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Ivanhoe Mines has reported that early results from its underground diamond drilling programme at the Kipushi copper-zinc-germanium-lead and precious metals mine in the Democratic Republic of Congo have established significant down-dip extensions of the unmined high-grade Big Zinc Discovery.

Drilling has extended the Big Zinc mineralisation to a depth of about 1,700m below surface, around 200m deeper than the previous lowest level of its historical measured and indicated resources.

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The company said the historical measured and indicated resources were recorded 20 years ago, before Kipushi was placed on care and maintenance in 1993 by its former owner.

Assays for copper, zinc, lead, germanium and precious metals contained in the first four Ivanhoe drill holes were still pending.

Two drill rigs are currently on-site and a third rig has arrived and is expected to start drilling soon.

The company anticipates accessing the important 1,272m level hanging wall drift this month, which will enable it to commence the drill programme’s phase of twinning the historical drilling.

"The intersections of copper-rich chalcopyrite and bornite mineralisation encountered in the drill holes below the former mine workings are highly encouraging."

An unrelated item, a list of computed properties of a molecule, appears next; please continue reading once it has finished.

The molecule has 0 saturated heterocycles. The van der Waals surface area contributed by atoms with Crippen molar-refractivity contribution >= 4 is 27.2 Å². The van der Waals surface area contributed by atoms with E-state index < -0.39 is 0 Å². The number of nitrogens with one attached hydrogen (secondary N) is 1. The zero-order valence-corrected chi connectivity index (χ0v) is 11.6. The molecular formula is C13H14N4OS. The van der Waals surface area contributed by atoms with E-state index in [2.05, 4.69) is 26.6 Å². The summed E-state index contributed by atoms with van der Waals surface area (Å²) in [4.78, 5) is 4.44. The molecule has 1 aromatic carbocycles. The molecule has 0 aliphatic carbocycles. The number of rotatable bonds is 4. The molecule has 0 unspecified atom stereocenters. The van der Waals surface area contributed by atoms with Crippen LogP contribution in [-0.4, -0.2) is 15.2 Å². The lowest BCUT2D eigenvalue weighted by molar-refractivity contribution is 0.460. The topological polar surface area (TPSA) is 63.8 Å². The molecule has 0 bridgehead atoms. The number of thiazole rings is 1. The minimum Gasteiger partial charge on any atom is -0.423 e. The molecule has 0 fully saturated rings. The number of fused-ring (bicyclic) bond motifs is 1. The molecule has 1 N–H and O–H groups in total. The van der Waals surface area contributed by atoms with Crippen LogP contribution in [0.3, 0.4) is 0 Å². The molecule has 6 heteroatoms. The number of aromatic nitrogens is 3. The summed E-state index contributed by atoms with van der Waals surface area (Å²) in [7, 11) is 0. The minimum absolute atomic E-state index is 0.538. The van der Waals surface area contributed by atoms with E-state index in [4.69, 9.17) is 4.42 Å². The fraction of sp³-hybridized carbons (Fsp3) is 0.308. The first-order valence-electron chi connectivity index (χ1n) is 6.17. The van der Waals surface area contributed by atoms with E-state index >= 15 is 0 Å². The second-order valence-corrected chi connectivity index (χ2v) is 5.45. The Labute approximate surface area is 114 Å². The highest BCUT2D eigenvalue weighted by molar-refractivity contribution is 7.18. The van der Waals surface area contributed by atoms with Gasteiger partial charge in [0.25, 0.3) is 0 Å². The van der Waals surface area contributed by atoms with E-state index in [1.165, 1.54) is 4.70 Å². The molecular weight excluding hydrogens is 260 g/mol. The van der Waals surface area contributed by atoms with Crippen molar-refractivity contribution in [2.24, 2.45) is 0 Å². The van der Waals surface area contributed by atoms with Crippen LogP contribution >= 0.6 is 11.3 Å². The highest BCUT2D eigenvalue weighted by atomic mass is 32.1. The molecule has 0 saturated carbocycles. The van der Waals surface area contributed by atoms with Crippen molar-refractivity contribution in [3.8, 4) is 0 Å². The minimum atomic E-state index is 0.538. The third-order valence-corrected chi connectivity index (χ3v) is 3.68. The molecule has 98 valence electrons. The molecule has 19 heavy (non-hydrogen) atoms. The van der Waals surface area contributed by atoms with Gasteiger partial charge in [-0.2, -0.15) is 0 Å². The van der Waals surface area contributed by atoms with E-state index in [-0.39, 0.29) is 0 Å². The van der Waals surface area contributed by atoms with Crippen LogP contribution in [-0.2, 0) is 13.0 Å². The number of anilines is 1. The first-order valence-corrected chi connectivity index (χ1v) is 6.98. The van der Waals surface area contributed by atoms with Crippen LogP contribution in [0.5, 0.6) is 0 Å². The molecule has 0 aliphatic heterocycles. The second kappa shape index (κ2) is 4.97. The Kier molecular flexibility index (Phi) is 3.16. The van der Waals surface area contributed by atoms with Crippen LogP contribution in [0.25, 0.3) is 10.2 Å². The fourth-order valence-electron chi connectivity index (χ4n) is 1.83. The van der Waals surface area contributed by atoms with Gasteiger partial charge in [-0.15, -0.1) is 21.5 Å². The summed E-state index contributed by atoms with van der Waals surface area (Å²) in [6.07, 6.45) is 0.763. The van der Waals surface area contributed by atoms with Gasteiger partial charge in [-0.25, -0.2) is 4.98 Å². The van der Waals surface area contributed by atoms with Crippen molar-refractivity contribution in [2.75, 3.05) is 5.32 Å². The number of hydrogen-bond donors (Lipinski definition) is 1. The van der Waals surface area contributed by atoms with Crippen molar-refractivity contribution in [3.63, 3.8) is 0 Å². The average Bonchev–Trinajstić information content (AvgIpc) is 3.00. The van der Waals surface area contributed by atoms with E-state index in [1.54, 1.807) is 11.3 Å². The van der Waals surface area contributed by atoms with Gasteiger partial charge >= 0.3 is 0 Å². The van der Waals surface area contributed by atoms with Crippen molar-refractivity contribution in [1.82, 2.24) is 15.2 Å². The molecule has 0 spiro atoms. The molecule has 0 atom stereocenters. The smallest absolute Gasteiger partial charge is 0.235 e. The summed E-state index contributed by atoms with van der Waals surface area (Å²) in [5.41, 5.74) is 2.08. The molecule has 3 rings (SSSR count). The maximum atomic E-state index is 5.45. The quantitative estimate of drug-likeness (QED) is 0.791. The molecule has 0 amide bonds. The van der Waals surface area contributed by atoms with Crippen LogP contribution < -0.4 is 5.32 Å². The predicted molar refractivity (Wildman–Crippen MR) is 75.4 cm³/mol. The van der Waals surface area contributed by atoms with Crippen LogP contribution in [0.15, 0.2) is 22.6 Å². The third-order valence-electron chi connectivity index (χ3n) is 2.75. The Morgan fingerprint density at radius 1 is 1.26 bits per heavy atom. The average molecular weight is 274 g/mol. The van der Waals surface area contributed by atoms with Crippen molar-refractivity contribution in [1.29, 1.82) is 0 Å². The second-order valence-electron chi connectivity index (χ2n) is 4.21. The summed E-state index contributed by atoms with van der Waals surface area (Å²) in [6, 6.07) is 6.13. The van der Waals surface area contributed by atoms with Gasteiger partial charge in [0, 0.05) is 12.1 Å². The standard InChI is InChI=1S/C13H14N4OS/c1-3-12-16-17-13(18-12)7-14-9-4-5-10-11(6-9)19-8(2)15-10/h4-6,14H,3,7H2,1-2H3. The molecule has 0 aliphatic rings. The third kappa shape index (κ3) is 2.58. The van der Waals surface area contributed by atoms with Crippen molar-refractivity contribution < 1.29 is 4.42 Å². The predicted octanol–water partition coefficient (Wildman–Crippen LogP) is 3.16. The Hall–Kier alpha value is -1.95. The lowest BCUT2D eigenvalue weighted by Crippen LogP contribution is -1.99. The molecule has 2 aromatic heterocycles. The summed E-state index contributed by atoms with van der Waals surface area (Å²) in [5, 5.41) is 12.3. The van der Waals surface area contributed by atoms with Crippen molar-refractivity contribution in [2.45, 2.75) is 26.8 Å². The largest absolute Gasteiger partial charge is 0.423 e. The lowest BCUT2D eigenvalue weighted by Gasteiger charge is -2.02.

Ivanhoe Mines executive chairman Robert Friedland said that drilling at Kipushi continues to identify thick intersections of strong sphalerite and chalcopyrite mineralisation.

"We will continue to carry out more extensional drilling to enable us to identify potential high-grade material down-plunge below the 1,500m level," Friedland said.

"Given the close proximity of Kipushi to several copper smelters in neighboring Zambia, the intersections of copper-rich chalcopyrite and bornite mineralisation encountered in the drill holes below the former mine workings are highly encouraging."

The Kipushi mine is situated on the Central African Copperbelt in southern Katanga province, about 30m south-west of the provincial capital of Lubumbashi and less than a kilometre from the international border with Zambia.

Ivanhoe said the idled mine flooded in early 2011 due to lack of pumping maintenance over an extended period.

In November 2011, Ivanhoe acquired a 68% stake in Kipushi from Gécamines, which continues to hold a 32% interest.

Ivanhoe has also assumed responsibility for on-going rehabilitation and pumping, which has now reached the 1,265m level.

Image: Kipushi cross-section showing mine infrastructure, Big Zinc Discovery and Kipushi Fault Zone. Photo: courtesy of Ivanhoe Mines.